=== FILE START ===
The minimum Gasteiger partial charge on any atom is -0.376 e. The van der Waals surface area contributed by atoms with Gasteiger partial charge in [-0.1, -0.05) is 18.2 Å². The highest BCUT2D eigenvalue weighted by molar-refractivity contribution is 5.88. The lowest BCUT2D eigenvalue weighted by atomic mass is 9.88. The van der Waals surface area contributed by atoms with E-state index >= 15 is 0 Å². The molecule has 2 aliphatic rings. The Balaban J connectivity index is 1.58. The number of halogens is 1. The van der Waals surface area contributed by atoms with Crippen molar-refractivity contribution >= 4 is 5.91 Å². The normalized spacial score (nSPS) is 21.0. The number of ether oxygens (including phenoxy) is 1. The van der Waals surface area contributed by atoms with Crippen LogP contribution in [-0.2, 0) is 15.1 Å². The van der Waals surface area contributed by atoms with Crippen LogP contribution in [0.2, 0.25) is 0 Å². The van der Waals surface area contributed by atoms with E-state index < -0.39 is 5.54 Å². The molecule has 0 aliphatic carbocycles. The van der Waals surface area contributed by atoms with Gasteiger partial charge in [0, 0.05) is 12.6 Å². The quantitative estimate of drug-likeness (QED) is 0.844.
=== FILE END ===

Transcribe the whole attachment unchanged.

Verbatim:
The minimum Gasteiger partial charge on any atom is -0.376 e. The van der Waals surface area contributed by atoms with Gasteiger partial charge in [-0.1, -0.05) is 18.2 Å². The highest BCUT2D eigenvalue weighted by molar-refractivity contribution is 5.88. The lowest BCUT2D eigenvalue weighted by atomic mass is 9.88. The van der Waals surface area contributed by atoms with E-state index >= 15 is 0 Å². The molecule has 2 aliphatic rings. The Balaban J connectivity index is 1.58. The number of halogens is 1. The van der Waals surface area contributed by atoms with Crippen molar-refractivity contribution >= 4 is 5.91 Å². The normalized spacial score (nSPS) is 21.0. The number of ether oxygens (including phenoxy) is 1. The van der Waals surface area contributed by atoms with Crippen LogP contribution in [-0.2, 0) is 15.1 Å². The van der Waals surface area contributed by atoms with Crippen LogP contribution in [0.2, 0.25) is 0 Å². The van der Waals surface area contributed by atoms with E-state index < -0.39 is 5.54 Å². The molecule has 0 aliphatic carbocycles. The van der Waals surface area contributed by atoms with Gasteiger partial charge in [0, 0.05) is 12.6 Å². The quantitative estimate of drug-likeness (QED) is 0.844.